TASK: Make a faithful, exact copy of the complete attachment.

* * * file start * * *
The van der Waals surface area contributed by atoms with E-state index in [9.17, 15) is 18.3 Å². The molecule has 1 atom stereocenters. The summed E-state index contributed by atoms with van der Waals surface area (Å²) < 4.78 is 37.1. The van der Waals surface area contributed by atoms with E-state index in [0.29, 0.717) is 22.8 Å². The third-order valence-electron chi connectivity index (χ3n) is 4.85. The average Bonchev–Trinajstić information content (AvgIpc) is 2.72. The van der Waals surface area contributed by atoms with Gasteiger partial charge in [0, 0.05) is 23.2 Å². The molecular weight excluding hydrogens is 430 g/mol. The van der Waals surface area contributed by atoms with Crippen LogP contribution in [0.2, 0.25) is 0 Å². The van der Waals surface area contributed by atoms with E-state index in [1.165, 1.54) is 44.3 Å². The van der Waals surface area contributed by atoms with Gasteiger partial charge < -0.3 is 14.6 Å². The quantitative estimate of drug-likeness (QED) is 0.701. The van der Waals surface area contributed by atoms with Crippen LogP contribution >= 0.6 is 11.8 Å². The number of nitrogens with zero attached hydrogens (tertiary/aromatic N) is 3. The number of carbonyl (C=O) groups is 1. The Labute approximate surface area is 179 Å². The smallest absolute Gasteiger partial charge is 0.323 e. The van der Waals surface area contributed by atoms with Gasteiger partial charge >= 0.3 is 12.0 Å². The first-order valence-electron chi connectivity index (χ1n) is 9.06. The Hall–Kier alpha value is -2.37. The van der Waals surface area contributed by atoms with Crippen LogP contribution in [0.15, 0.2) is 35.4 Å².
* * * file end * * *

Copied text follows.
The van der Waals surface area contributed by atoms with E-state index in [9.17, 15) is 18.3 Å². The molecule has 1 atom stereocenters. The summed E-state index contributed by atoms with van der Waals surface area (Å²) < 4.78 is 37.1. The van der Waals surface area contributed by atoms with E-state index in [0.29, 0.717) is 22.8 Å². The third-order valence-electron chi connectivity index (χ3n) is 4.85. The average Bonchev–Trinajstić information content (AvgIpc) is 2.72. The van der Waals surface area contributed by atoms with Gasteiger partial charge in [0, 0.05) is 23.2 Å². The molecular weight excluding hydrogens is 430 g/mol. The van der Waals surface area contributed by atoms with Crippen LogP contribution in [0.2, 0.25) is 0 Å². The van der Waals surface area contributed by atoms with E-state index in [1.165, 1.54) is 44.3 Å². The van der Waals surface area contributed by atoms with Gasteiger partial charge < -0.3 is 14.6 Å². The quantitative estimate of drug-likeness (QED) is 0.701. The van der Waals surface area contributed by atoms with Crippen LogP contribution >= 0.6 is 11.8 Å². The number of nitrogens with zero attached hydrogens (tertiary/aromatic N) is 3. The number of carbonyl (C=O) groups is 1. The Labute approximate surface area is 179 Å². The smallest absolute Gasteiger partial charge is 0.323 e. The van der Waals surface area contributed by atoms with Gasteiger partial charge >= 0.3 is 12.0 Å². The first-order valence-electron chi connectivity index (χ1n) is 9.06. The Hall–Kier alpha value is -2.37. The van der Waals surface area contributed by atoms with Crippen LogP contribution in [0.15, 0.2) is 35.4 Å².